Updating Your Estate Plan After a Divorce

Divorce affects every area of your life. Estate planning is no exception. You’ll want to update your estate plan to remove your ex-spouse as a beneficiary on various documents and update other beneficiaries who may be impacted by getting divorced. Here is what you should do to update your estate plan after getting divorced: 

Take Your Ex-Spouse Off Assets with Right of Survivorship Clauses 

Assets such as IRAs, CDs, and savings accounts that you jointly own with your spouse with “payable upon death” or “transfer upon death” clauses will be automatically transferred to the next owner when you pass away. You’ll want to ensure that your ex-spouse is taken off as an owner of these types of assets to prevent them from inheriting them once you pass away. 

Review Advanced Directives 

Advance directives are written instructions expressing your wishes regarding medical care in emergencies or terminal situations when you cannot communicate those decisions for yourself. These directives are often used when someone is terminally ill, in a coma, has late-stage dementia, or is severely injured. 

If your ex-spouse had any involvement in your healthcare directives, you’ll want to update these documents with your current preferences. If you designated your ex-spouse as your Healthcare Surrogate, you may wish to appoint someone else to act as your healthcare proxy.  

Create a New Will

An ex-spouse is automatically disinherited from your will once the divorce is finalized. However, many aspects of your will are likely to change after you get divorced, so you may want to create an entirely new will and revoke the old one. You’ll want to consider appointing a new personal representative to handle your estate, especially if it was your ex-spouse or one of your former in-laws. You’ll also want to name new beneficiaries for assets you had given to your ex-spouse in your old will. If you don’t update your will, your spouse’s share of the estate may go to the children you had with your ex-spouse. This can lead to arguments amongst your children about splitting the share, so it’s best to create a new document that clearly reflects your wishes.  

If you have family members who may have listed your ex-spouse as a beneficiary in their wills, you’ll want to contact them to have them review their estate planning documents as well.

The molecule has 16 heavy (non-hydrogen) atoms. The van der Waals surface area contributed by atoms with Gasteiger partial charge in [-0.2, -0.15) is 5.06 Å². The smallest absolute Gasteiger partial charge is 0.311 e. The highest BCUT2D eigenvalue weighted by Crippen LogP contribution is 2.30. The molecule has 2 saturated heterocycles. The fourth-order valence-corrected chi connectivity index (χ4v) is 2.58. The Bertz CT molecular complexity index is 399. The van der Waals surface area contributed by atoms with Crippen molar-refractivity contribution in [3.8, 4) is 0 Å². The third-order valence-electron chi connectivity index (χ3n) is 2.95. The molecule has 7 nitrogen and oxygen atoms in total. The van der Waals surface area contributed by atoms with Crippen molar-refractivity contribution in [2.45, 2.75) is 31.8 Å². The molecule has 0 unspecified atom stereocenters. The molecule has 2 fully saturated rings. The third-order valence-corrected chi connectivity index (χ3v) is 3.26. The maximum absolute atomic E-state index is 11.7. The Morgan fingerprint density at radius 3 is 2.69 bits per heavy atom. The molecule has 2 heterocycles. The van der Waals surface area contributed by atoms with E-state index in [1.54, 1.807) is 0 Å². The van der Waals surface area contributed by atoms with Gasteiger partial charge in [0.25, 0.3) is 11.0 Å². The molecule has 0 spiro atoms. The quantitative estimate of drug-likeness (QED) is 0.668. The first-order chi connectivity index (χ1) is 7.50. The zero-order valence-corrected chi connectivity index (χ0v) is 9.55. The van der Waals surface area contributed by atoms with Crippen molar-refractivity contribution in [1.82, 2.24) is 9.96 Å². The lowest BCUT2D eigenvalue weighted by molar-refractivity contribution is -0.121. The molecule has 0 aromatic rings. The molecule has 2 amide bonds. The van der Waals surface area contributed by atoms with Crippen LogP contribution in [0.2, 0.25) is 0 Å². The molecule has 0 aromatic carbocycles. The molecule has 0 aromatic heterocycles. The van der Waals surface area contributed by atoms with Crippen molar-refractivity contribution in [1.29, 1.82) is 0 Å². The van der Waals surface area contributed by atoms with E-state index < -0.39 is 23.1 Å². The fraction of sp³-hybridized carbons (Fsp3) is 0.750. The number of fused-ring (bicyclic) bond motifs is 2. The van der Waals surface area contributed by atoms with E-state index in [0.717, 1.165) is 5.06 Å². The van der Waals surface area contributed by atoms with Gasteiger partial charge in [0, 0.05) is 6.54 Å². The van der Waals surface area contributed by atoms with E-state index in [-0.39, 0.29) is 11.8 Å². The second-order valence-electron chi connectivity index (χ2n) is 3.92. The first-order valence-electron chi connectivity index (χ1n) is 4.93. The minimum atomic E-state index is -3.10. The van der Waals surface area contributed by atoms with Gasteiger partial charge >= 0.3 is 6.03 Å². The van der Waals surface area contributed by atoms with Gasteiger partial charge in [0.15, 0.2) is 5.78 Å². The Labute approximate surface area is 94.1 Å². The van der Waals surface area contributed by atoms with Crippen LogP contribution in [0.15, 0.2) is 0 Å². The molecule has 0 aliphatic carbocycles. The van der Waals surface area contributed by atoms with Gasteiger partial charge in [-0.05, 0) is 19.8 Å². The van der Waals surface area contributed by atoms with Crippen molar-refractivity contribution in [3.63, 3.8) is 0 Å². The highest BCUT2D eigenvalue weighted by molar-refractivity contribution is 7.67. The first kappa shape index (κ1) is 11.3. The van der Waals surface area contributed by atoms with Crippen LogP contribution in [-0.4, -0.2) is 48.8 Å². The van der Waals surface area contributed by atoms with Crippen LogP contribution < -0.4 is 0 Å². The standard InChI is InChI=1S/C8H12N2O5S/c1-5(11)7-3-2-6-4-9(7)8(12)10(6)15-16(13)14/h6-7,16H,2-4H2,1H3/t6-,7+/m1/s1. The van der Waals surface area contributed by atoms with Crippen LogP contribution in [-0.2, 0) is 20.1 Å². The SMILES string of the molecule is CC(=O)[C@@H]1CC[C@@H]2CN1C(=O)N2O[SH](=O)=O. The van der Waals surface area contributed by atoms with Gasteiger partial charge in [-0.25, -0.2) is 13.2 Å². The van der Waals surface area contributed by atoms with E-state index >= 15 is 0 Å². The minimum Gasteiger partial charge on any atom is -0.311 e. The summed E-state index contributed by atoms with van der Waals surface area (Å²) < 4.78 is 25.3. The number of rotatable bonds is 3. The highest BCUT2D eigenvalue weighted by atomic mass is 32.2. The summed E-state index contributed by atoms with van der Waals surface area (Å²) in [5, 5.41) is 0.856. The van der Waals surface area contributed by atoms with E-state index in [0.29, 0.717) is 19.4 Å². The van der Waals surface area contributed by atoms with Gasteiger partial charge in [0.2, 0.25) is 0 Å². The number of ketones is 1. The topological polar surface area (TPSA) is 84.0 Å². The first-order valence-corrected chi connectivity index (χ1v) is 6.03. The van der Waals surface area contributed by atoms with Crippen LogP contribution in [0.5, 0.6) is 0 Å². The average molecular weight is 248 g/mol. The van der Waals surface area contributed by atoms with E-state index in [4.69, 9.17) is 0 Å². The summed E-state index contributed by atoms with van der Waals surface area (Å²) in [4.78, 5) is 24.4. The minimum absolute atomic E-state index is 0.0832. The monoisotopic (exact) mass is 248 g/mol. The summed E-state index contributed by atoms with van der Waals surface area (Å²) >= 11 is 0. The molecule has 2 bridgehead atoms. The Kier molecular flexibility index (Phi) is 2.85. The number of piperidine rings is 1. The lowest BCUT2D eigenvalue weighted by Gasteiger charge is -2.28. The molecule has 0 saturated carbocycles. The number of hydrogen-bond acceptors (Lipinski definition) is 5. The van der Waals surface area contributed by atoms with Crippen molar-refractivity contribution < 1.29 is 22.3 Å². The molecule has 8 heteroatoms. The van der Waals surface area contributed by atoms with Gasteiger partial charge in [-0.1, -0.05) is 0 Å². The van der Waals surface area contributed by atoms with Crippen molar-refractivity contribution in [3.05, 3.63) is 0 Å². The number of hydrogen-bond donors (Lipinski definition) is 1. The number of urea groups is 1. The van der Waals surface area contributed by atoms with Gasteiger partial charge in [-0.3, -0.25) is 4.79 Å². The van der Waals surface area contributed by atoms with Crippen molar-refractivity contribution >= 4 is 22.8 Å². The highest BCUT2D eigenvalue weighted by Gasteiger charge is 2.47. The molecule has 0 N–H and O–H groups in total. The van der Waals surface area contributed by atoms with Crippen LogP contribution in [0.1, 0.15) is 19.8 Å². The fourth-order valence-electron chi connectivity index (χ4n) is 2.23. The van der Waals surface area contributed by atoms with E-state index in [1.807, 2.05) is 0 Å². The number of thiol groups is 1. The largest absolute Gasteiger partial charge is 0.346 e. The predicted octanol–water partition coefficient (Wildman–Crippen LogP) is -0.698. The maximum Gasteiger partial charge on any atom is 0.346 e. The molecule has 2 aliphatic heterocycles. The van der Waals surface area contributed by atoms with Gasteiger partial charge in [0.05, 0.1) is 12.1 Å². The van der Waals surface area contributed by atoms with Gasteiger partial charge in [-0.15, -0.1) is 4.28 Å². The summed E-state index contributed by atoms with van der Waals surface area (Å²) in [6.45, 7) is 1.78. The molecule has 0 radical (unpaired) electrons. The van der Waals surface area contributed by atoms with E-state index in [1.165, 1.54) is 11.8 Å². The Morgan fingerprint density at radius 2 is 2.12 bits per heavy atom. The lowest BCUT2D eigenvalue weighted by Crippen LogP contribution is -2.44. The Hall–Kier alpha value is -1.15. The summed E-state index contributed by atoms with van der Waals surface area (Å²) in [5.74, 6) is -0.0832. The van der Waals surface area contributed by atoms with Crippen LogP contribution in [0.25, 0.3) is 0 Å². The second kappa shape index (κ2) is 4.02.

Name a Guardian of Minor Children

You can name a guardian for your children in your will. In most cases, your children will go with their surviving biological parent if you pass away before they turn 18. This may not be how you desire your children to be cared for once the divorce is finalized, so updating the guardian in your estate plan is important. For example, you may want your children to stay with their stepparent. If you don’t list them as a guardian in your will, the stepparent would have no legal rights to your children after you pass away. 

Modify a Revocable Trust

If you have any marital property in the revocable trust, your spouse is entitled to half of these assets. Often, spouses make these types of trusts together, so your ex-spouse may be listed as a grantor. You’ll want to update the trust to account for marital property no longer in the trust and update your beneficiaries to remove your ex-spouse. 

Update Beneficiary Designations 

Assets with beneficiary designations like life insurance policies, 401ks, savings bonds, and bank accounts will automatically transfer to the beneficiary listed on the asset after you pass away. If you listed your ex-spouse as a beneficiary on any of these documents, you’ll want to update them and select a new beneficiary. 

Establish New Powers of Attorney 

A Power of Attorney is a document that gives someone else the legal authority to make decisions for you. Often referred to as a “POA,” a Power of Attorney can be used in various situations, from designating someone to handle everyday tasks like paying bills to managing a family-run business. If you appoint your ex-spouse as your agent in a POA, you’ll want to create a new document that lists your new intended agent. 

Kathy D. Sheive: Estate Planning & Family Law Attorney 

Updating an estate plan after a divorce requires focused time and attention to detail. Estate planning and family law attorney Kathy D. Sheive understands the intricacies of these legal proceedings and will help ensure your estate plan accurately reflects your final wishes and transfers your estate to your family after you pass away. Call us at 407-315-2268 to discuss how we can help you move on after a divorce. 

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